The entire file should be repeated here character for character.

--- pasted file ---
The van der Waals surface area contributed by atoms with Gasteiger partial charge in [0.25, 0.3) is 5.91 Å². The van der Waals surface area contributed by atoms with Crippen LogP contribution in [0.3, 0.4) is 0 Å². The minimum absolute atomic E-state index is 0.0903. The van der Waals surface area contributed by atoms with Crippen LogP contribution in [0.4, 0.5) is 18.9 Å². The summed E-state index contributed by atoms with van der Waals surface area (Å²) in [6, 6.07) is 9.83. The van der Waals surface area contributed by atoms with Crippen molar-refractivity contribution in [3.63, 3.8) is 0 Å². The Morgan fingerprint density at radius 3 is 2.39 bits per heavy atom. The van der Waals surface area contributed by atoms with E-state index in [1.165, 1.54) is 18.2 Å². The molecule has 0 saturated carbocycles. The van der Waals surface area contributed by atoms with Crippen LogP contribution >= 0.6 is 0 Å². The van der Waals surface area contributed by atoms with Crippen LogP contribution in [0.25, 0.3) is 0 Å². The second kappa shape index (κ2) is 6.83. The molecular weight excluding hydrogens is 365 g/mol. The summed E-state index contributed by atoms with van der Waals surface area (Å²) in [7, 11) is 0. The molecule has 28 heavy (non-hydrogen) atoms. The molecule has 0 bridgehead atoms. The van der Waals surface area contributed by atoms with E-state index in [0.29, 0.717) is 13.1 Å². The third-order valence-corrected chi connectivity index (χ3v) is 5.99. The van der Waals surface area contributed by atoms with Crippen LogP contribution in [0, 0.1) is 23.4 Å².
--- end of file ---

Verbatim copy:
The van der Waals surface area contributed by atoms with Gasteiger partial charge in [0.25, 0.3) is 5.91 Å². The van der Waals surface area contributed by atoms with Crippen LogP contribution in [0.3, 0.4) is 0 Å². The minimum absolute atomic E-state index is 0.0903. The van der Waals surface area contributed by atoms with Crippen LogP contribution in [0.4, 0.5) is 18.9 Å². The summed E-state index contributed by atoms with van der Waals surface area (Å²) in [6, 6.07) is 9.83. The van der Waals surface area contributed by atoms with Crippen molar-refractivity contribution in [3.63, 3.8) is 0 Å². The Morgan fingerprint density at radius 3 is 2.39 bits per heavy atom. The van der Waals surface area contributed by atoms with E-state index in [1.165, 1.54) is 18.2 Å². The molecule has 0 saturated carbocycles. The van der Waals surface area contributed by atoms with Crippen LogP contribution >= 0.6 is 0 Å². The van der Waals surface area contributed by atoms with Crippen LogP contribution in [0.25, 0.3) is 0 Å². The second kappa shape index (κ2) is 6.83. The molecular weight excluding hydrogens is 365 g/mol. The summed E-state index contributed by atoms with van der Waals surface area (Å²) in [7, 11) is 0. The molecule has 28 heavy (non-hydrogen) atoms. The molecule has 0 bridgehead atoms. The van der Waals surface area contributed by atoms with E-state index in [0.29, 0.717) is 13.1 Å². The third-order valence-corrected chi connectivity index (χ3v) is 5.99. The van der Waals surface area contributed by atoms with Crippen LogP contribution in [0, 0.1) is 23.4 Å².